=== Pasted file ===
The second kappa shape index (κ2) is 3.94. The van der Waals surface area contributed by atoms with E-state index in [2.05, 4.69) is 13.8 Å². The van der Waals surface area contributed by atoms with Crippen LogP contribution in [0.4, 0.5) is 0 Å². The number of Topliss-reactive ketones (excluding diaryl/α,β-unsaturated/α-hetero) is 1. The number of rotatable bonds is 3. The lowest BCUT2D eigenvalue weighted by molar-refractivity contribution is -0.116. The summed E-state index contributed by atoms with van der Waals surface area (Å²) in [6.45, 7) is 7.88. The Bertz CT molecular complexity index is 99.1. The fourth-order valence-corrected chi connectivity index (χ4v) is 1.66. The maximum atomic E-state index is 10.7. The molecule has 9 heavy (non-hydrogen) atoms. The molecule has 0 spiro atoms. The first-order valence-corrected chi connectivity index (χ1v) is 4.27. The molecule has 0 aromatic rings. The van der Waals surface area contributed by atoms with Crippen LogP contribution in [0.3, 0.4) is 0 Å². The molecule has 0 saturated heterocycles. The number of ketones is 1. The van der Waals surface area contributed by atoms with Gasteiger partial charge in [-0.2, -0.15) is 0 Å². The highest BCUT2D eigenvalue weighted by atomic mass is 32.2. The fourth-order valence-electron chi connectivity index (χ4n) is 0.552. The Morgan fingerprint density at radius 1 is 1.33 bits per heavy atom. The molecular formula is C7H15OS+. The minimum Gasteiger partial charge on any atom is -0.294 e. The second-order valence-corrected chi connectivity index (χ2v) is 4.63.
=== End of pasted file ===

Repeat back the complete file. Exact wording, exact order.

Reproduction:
The second kappa shape index (κ2) is 3.94. The van der Waals surface area contributed by atoms with E-state index in [2.05, 4.69) is 13.8 Å². The van der Waals surface area contributed by atoms with Crippen LogP contribution in [0.4, 0.5) is 0 Å². The number of Topliss-reactive ketones (excluding diaryl/α,β-unsaturated/α-hetero) is 1. The number of rotatable bonds is 3. The lowest BCUT2D eigenvalue weighted by molar-refractivity contribution is -0.116. The summed E-state index contributed by atoms with van der Waals surface area (Å²) in [6.45, 7) is 7.88. The Bertz CT molecular complexity index is 99.1. The fourth-order valence-corrected chi connectivity index (χ4v) is 1.66. The maximum atomic E-state index is 10.7. The molecule has 9 heavy (non-hydrogen) atoms. The molecule has 0 spiro atoms. The first-order valence-corrected chi connectivity index (χ1v) is 4.27. The molecule has 0 aromatic rings. The van der Waals surface area contributed by atoms with Crippen LogP contribution in [0.3, 0.4) is 0 Å². The molecule has 0 saturated heterocycles. The number of ketones is 1. The van der Waals surface area contributed by atoms with Gasteiger partial charge in [-0.2, -0.15) is 0 Å². The highest BCUT2D eigenvalue weighted by atomic mass is 32.2. The fourth-order valence-electron chi connectivity index (χ4n) is 0.552. The Morgan fingerprint density at radius 1 is 1.33 bits per heavy atom. The molecular formula is C7H15OS+. The minimum Gasteiger partial charge on any atom is -0.294 e. The second-order valence-corrected chi connectivity index (χ2v) is 4.63.